The Vineyard waterfront community lost a friend last week. Michael J. Syslo, 60, of Chilmark was always at the bow when it came to the biology of lobsters and the science that goes with the waterfront.

When word of his death last Tuesday, Jan. 29, reached the Island, the news passed quickly by phone and by word of mouth. The waterfront community is close. Everyone agreed; Mike was too young to be crossing the bar.

On Tuesday evening Mike had just completed teaching a class at the Massachusetts Maritime Academy. He died shortly after. The last group of people to have his undivided attention were students, about 30 up-and-coming shellfish officers for the state. The program was sponsored by the Massachusetts Shellfish Constable Association.

Mike gave a talk about the life of lobsters and how shellfish constables can better determine when someone has illegally tampered with an egg-bearing female. There was a slide show and a hands-on experience with live lobsters.

A lot of people on and off the Island were touched by Mike’s enthusiasm for applied science and what an understanding of biology can produce. He would talk about lobsters, about rod and reel fishing and water quality as if every word mattered. Young students who spent time with him got the picture. Science shouldn’t remain in a text book. He was often out in the field, on the shore of Sengekontacket Pond or in a sketchy aluminum skiff on any one of the Island’s many coastal ponds.

Mike was a fixture stirring the water, comfortable in his worn waders.

Mike began working at the Massachusetts Lobster Hatchery in Oak Bluffs in 1978 as an assistant marine biologist, working under John T. Hughes. In 1984 he became the Chief of the Lobster Hatchery when Mr. Hughes retired. When the lobster hatchery stopped producing lobster larvae in 1997, Mike made a career shift to spend more time on the water rather than in his office. In 34 years of service to the state Division of Marine Fisheries, his more recent titles have included regional shellfish biologist and chief of the lobster hatchery research station, now called the John T. Hughes Hatchery and Research Facility.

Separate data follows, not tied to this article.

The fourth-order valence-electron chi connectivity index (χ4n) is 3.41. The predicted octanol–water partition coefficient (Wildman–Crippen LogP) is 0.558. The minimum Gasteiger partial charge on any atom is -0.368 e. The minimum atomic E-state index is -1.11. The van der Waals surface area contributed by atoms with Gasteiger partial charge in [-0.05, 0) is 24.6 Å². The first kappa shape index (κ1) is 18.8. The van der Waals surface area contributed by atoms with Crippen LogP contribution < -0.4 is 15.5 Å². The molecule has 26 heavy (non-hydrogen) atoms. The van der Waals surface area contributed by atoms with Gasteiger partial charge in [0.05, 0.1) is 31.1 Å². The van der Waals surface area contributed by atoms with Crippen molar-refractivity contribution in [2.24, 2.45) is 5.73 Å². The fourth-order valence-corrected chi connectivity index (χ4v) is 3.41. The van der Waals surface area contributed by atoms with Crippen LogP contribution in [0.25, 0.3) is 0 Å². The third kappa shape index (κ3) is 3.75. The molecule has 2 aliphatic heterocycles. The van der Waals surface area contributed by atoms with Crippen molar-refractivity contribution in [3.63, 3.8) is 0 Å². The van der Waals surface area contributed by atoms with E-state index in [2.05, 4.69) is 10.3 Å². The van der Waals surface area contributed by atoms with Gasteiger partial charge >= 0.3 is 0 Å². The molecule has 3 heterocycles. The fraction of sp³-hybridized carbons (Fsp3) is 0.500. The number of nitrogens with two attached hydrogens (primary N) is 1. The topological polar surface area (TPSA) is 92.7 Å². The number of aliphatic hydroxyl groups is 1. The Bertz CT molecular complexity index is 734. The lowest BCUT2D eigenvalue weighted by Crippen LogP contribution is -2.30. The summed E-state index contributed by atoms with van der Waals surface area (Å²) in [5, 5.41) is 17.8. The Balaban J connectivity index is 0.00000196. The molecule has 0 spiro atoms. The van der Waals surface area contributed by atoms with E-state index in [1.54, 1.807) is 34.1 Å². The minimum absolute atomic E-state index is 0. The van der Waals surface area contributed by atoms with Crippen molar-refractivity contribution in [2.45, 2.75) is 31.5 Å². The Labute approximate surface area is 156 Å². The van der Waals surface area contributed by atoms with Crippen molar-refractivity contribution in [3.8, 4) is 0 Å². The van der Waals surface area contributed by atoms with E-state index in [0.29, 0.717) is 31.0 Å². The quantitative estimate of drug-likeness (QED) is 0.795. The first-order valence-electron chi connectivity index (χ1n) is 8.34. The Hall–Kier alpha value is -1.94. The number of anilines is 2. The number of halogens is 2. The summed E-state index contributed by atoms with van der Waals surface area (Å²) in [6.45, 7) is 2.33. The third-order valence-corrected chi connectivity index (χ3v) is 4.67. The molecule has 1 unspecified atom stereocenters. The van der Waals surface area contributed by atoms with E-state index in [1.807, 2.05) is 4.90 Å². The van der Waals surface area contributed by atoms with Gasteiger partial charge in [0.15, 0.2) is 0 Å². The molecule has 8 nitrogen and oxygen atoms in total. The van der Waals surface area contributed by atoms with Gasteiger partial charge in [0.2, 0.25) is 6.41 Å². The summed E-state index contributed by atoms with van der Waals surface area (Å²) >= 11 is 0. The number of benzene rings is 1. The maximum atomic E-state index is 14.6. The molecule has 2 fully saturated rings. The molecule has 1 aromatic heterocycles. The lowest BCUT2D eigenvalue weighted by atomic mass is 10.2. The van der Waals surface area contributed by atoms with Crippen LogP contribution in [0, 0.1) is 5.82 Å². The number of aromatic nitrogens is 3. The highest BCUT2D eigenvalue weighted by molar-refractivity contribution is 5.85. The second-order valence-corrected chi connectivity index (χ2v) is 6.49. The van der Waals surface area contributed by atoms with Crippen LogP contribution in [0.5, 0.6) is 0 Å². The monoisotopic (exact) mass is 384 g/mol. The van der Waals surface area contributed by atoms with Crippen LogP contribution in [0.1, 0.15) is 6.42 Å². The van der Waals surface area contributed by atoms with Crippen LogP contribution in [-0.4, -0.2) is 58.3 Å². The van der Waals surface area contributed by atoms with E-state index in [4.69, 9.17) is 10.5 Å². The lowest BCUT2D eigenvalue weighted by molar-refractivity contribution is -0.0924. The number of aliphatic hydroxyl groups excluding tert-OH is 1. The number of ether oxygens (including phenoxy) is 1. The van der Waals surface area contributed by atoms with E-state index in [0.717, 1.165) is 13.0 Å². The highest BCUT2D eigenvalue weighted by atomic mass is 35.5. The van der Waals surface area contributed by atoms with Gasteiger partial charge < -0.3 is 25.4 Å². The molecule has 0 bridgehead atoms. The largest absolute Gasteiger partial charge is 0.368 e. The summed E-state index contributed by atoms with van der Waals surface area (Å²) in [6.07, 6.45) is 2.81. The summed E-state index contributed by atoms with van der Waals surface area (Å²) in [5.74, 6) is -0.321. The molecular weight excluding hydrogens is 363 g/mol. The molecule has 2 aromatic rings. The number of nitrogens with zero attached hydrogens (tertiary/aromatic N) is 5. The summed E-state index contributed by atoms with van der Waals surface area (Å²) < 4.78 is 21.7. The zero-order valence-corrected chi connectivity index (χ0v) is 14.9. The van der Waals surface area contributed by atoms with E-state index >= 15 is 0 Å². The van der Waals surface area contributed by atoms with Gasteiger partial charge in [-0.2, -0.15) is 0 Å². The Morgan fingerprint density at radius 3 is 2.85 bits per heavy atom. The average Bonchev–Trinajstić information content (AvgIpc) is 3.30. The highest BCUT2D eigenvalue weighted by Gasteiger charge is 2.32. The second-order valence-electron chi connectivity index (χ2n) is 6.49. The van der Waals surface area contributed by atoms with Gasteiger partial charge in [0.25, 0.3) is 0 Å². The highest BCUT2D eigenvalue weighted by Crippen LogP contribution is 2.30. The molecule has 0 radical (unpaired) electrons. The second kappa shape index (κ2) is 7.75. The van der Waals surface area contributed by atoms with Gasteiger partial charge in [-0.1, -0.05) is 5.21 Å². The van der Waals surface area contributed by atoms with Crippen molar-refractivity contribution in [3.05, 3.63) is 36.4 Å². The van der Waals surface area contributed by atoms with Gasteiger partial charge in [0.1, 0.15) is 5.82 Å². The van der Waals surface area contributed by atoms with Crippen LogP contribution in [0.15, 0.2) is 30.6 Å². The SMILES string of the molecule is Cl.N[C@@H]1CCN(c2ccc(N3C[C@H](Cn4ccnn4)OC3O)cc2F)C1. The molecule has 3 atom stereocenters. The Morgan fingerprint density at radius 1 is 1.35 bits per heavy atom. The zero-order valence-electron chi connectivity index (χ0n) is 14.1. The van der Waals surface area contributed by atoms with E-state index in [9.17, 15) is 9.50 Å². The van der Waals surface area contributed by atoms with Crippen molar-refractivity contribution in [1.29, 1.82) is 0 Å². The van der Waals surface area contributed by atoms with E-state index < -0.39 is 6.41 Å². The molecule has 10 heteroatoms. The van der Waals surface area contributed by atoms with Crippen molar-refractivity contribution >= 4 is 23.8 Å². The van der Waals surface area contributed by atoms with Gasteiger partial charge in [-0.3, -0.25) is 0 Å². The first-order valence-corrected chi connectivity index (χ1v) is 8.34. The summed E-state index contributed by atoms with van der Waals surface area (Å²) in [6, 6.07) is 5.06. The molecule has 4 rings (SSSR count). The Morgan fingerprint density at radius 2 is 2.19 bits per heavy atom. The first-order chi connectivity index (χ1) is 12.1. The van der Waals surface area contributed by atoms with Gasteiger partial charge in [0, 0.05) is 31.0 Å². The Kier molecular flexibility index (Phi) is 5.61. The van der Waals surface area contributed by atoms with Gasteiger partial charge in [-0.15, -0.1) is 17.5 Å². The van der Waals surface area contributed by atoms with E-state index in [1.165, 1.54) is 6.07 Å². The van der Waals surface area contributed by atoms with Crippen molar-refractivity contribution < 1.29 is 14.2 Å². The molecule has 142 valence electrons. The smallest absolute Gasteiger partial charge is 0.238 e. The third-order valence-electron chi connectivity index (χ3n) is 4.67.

His enthusiasm for science and understanding sea life was infectious to all who knew him and heard him talk about his subjects.

Mike Armstrong, 54, assistant director of the state Division of Marine Fisheries, said this week he remembers fondly working for Mike at the lobster hatchery in 1980.

“I had just finished my biology degree at the University of Massachusetts at Darmouth,” Mr. Armstrong said. “It was a summer job. Mike was a fun boss. Working at the lobster hatchery helped my path. John [Hughes] and Mike were regular guys. They weren’t stiff collar scientists. They got their hands dirty.”

Many boats in Menemsha have odd names. But for those who love striped bass, the name of Mike Syslo’s lobster boat made sense. It is called Roccus, the scientific genus for the great fish. This is another example of applying enthusiasm for science to daily life on the water.

Mike was as comfortable out on the water doing water sampling with a local shellfish constable as he was out in his boat fishing or quahaugging with his family, especially with his son Benny and daughter Allyson.

Over the years Mike shared many stories about harvesting not only striped bass but also landing lobsters with his own traps. With Mike it was hard to tell what was work and what was play.

Rob Morrison of Edgartown is an up and coming deputy shellfish constable. Last week he was at the Massachusetts Maritime Academy. Mr. Morrison sat in on Mike’s final class on lobsters. Mr. Morrison said the same thing that Mike Armstrong said about Mike 33 years ago.

“He was passionate about what he did. I was happy to be there. He talked about lobsters and lobster management. He gave a slide show presentation. There was a hands-on demonstration.”

Mr. Morrison said he was struck by how much Mike cared about the topic, his topic.

“He was great,” Mr. Morrison said.